Modern Chinese Architecture

On July 22, 2011, in Beijing, Featured China Stories, by Jack Li

China – a land where new is constantly meeting and merging with old. Nowhere is this more evident than in Chinese architecture. Humble hutong homes, grandiose gates, tremendous temples, and picturesque palaces often sit only a few minutes away from, if not right next to, soaring skyscrapers and seemingly impossible-to-construct masterpieces of architecture. Witness these works of art for yourself – fly to China with China Flights and take a tour with China Tours today!

Here is a sampling of Chinese architectural masterpieces:

Central Chinese Television (CCTV) Towers, Beijing

The CCTV Tower’s design is so novel that it required approval by a special review panel. The two leaning towers of the building connect at the top and bottom at 90-degree angles to form a continuous loop.

Beijing International Airport, Beijing

Covering more than 1 million square meters, the vast Beijing Airport is housed under a single roof. Passengers of up to 43 million a year are guided through the terminals with the aid of colored skylights. The building also boasts environmental control systems to reduce its carbon footprint.

Shanghai World Financial Center, Shanghai

The architects of this 101-story skyscraper had one major issue on their minds when designing the Shanghai World Financial Center – wind pressure. To alleviate the problem, they added a rectangular cut-out at the top of the building to reduce the building’s sway and double as the world’s highest outdoor observation deck.

National Swimming Center (Water Cube), Beijing

The Water Cube is made of lightweight Teflon panels, the panels’ shapes modeled off of research into the structure of soap bubbles by Dublin’s Trinity College. The structure is thoroughly energy-efficient, the swimming pools being heated by solar energy and reusing old pool water that is usually simply discarded.

Olympic Stadium (Bird’s Nest), Beijing

The iconic Bird’s Nest Stadium is a novel take on the traditional sports-arena layout. Each unit of this “eco-friendly” stadium is an independent facility, making it possible to encase the entire complex with an open grid for natural air circulation. A layer of translucent membrane fills any gaps in the lacy exterior.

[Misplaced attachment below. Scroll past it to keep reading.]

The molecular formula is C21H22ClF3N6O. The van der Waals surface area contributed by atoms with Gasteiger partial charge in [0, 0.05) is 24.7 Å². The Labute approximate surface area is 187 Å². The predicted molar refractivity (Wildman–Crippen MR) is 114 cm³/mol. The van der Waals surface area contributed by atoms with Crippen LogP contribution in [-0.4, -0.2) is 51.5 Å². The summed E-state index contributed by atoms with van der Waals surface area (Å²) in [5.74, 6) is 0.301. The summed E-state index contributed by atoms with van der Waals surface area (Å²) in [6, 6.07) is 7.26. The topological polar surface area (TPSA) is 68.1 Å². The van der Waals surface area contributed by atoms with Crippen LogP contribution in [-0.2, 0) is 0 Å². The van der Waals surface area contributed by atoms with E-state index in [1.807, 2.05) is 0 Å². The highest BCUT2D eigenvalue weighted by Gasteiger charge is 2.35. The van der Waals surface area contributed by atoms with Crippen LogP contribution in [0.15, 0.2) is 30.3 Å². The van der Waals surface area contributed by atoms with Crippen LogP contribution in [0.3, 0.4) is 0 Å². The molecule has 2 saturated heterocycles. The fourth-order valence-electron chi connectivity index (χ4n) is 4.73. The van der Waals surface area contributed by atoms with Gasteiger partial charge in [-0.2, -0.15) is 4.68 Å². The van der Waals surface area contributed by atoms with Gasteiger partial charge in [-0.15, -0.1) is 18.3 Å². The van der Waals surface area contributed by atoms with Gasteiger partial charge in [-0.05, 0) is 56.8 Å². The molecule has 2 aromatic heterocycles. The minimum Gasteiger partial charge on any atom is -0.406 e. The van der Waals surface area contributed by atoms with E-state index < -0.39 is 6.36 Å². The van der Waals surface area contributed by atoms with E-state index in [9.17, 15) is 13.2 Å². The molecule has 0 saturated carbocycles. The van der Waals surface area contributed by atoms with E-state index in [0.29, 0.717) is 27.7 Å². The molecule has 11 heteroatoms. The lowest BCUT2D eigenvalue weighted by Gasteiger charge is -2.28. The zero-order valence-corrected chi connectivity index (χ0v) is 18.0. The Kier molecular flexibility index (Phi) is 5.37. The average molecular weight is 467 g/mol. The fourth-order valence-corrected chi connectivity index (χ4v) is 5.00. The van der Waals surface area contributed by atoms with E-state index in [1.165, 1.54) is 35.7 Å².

Linked Hybrid, Beijing

Housing 2,500 people in 700 apartments covering 1.6 million square feet, this site features one of the world’s largest geothermal cooling and heating systems. The innovative water-circulation system eliminates the need for boilers to supply heat and electric air conditioners to supply cool air – water flows through all of the buildings, serving as a giant radiator in the winter and cooling system in the summer. Each of the eight buildings is connected at the 20th floor by a “ring” of service establishments (cafes, dry cleaners, etc.).

Donghai Bridge, Shanghai/Yangshan Island

20-mile, six-lane Donghai Bridge stretches across the East China Sea to connect Shanghai with Yangshan Island. This S-shaped cable-stay structure is not open to private vehicles, but those wishing to traverse it may take a public bus across.

National Grand Theater, Beijing

This 485 square-foot theater made of glass and titanium appears to float above a man-made lake. The public nature of the building is realized through the semi-transparent skin of the building, giving passerbys a peek at any performance taking place inside one of the three auditoriums.

Impressed? Seeing as most of these architectural marvels are located in Beijing, check out Beijing Tours and see these masterpieces for yourself!

 

Jack Li
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